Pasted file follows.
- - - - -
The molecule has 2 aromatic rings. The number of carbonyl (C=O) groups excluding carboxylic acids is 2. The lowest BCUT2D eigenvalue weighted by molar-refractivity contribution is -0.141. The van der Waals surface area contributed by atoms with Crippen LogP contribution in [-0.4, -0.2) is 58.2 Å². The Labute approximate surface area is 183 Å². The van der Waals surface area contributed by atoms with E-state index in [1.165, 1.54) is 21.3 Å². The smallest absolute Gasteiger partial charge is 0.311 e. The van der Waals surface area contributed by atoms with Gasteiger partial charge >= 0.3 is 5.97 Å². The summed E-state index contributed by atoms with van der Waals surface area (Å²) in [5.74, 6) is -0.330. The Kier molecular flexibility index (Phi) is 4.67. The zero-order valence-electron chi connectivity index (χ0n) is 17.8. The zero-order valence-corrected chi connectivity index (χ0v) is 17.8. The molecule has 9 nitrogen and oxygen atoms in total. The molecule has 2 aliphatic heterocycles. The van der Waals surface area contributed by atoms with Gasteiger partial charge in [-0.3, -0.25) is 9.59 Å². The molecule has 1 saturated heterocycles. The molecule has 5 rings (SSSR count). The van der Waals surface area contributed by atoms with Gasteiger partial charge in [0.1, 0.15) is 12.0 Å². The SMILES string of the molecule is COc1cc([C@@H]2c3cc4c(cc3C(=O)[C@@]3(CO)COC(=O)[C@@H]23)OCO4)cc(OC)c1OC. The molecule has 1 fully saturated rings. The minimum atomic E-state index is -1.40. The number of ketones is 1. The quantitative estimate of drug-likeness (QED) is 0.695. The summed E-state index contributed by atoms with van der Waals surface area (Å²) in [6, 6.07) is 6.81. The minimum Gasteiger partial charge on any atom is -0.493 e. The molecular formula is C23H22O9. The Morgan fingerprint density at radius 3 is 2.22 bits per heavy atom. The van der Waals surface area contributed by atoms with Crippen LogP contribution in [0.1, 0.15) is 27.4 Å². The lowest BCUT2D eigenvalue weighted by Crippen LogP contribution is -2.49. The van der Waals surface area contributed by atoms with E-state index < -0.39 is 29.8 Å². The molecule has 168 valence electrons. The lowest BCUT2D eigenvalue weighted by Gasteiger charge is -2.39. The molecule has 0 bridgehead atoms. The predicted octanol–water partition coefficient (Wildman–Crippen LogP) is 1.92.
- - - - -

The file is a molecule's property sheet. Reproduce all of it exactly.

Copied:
The molecule has 2 aromatic rings. The number of carbonyl (C=O) groups excluding carboxylic acids is 2. The lowest BCUT2D eigenvalue weighted by molar-refractivity contribution is -0.141. The van der Waals surface area contributed by atoms with Crippen LogP contribution in [-0.4, -0.2) is 58.2 Å². The Labute approximate surface area is 183 Å². The van der Waals surface area contributed by atoms with E-state index in [1.165, 1.54) is 21.3 Å². The smallest absolute Gasteiger partial charge is 0.311 e. The van der Waals surface area contributed by atoms with Gasteiger partial charge >= 0.3 is 5.97 Å². The summed E-state index contributed by atoms with van der Waals surface area (Å²) in [5.74, 6) is -0.330. The Kier molecular flexibility index (Phi) is 4.67. The zero-order valence-electron chi connectivity index (χ0n) is 17.8. The zero-order valence-corrected chi connectivity index (χ0v) is 17.8. The molecule has 9 nitrogen and oxygen atoms in total. The molecule has 2 aliphatic heterocycles. The van der Waals surface area contributed by atoms with Gasteiger partial charge in [-0.3, -0.25) is 9.59 Å². The molecule has 1 saturated heterocycles. The molecule has 5 rings (SSSR count). The van der Waals surface area contributed by atoms with Gasteiger partial charge in [0.1, 0.15) is 12.0 Å². The SMILES string of the molecule is COc1cc([C@@H]2c3cc4c(cc3C(=O)[C@@]3(CO)COC(=O)[C@@H]23)OCO4)cc(OC)c1OC. The molecule has 1 fully saturated rings. The minimum atomic E-state index is -1.40. The number of ketones is 1. The quantitative estimate of drug-likeness (QED) is 0.695. The summed E-state index contributed by atoms with van der Waals surface area (Å²) in [6, 6.07) is 6.81. The minimum Gasteiger partial charge on any atom is -0.493 e. The molecular formula is C23H22O9. The Morgan fingerprint density at radius 3 is 2.22 bits per heavy atom. The van der Waals surface area contributed by atoms with Crippen LogP contribution in [0.1, 0.15) is 27.4 Å². The lowest BCUT2D eigenvalue weighted by Crippen LogP contribution is -2.49. The van der Waals surface area contributed by atoms with E-state index < -0.39 is 29.8 Å². The molecule has 168 valence electrons. The lowest BCUT2D eigenvalue weighted by Gasteiger charge is -2.39. The molecule has 0 bridgehead atoms. The predicted octanol–water partition coefficient (Wildman–Crippen LogP) is 1.92.